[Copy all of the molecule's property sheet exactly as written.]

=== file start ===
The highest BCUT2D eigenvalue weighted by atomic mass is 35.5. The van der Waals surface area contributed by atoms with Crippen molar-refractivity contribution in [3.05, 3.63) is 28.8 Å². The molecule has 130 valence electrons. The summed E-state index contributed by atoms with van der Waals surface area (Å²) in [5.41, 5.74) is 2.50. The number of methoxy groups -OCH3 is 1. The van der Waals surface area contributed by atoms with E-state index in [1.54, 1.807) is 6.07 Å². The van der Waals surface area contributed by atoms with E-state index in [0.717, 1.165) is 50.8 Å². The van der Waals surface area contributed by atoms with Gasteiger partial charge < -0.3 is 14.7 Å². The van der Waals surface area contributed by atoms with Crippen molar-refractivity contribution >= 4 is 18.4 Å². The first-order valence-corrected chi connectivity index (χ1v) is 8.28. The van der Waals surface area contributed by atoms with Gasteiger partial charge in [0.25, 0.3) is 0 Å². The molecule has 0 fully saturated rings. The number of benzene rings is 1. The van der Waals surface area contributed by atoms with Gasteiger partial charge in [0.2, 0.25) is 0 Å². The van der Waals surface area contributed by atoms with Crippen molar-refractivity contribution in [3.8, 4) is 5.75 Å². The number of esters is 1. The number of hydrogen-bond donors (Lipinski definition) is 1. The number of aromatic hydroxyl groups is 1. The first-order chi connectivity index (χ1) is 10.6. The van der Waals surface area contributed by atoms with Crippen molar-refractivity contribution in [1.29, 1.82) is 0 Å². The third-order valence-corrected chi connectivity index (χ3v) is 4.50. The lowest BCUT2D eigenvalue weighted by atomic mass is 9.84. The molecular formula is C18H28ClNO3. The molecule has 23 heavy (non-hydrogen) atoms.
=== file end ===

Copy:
The highest BCUT2D eigenvalue weighted by atomic mass is 35.5. The van der Waals surface area contributed by atoms with Crippen molar-refractivity contribution in [3.05, 3.63) is 28.8 Å². The molecule has 130 valence electrons. The summed E-state index contributed by atoms with van der Waals surface area (Å²) in [5.41, 5.74) is 2.50. The number of methoxy groups -OCH3 is 1. The van der Waals surface area contributed by atoms with E-state index in [1.54, 1.807) is 6.07 Å². The van der Waals surface area contributed by atoms with E-state index in [0.717, 1.165) is 50.8 Å². The van der Waals surface area contributed by atoms with Gasteiger partial charge < -0.3 is 14.7 Å². The van der Waals surface area contributed by atoms with Crippen molar-refractivity contribution >= 4 is 18.4 Å². The first-order valence-corrected chi connectivity index (χ1v) is 8.28. The van der Waals surface area contributed by atoms with Gasteiger partial charge in [0.25, 0.3) is 0 Å². The molecule has 0 fully saturated rings. The number of benzene rings is 1. The van der Waals surface area contributed by atoms with Gasteiger partial charge in [0.2, 0.25) is 0 Å². The van der Waals surface area contributed by atoms with Crippen molar-refractivity contribution in [3.8, 4) is 5.75 Å². The number of esters is 1. The number of hydrogen-bond donors (Lipinski definition) is 1. The number of aromatic hydroxyl groups is 1. The first-order chi connectivity index (χ1) is 10.6. The van der Waals surface area contributed by atoms with Crippen molar-refractivity contribution in [1.29, 1.82) is 0 Å². The third-order valence-corrected chi connectivity index (χ3v) is 4.50. The lowest BCUT2D eigenvalue weighted by atomic mass is 9.84. The molecular formula is C18H28ClNO3. The molecule has 23 heavy (non-hydrogen) atoms.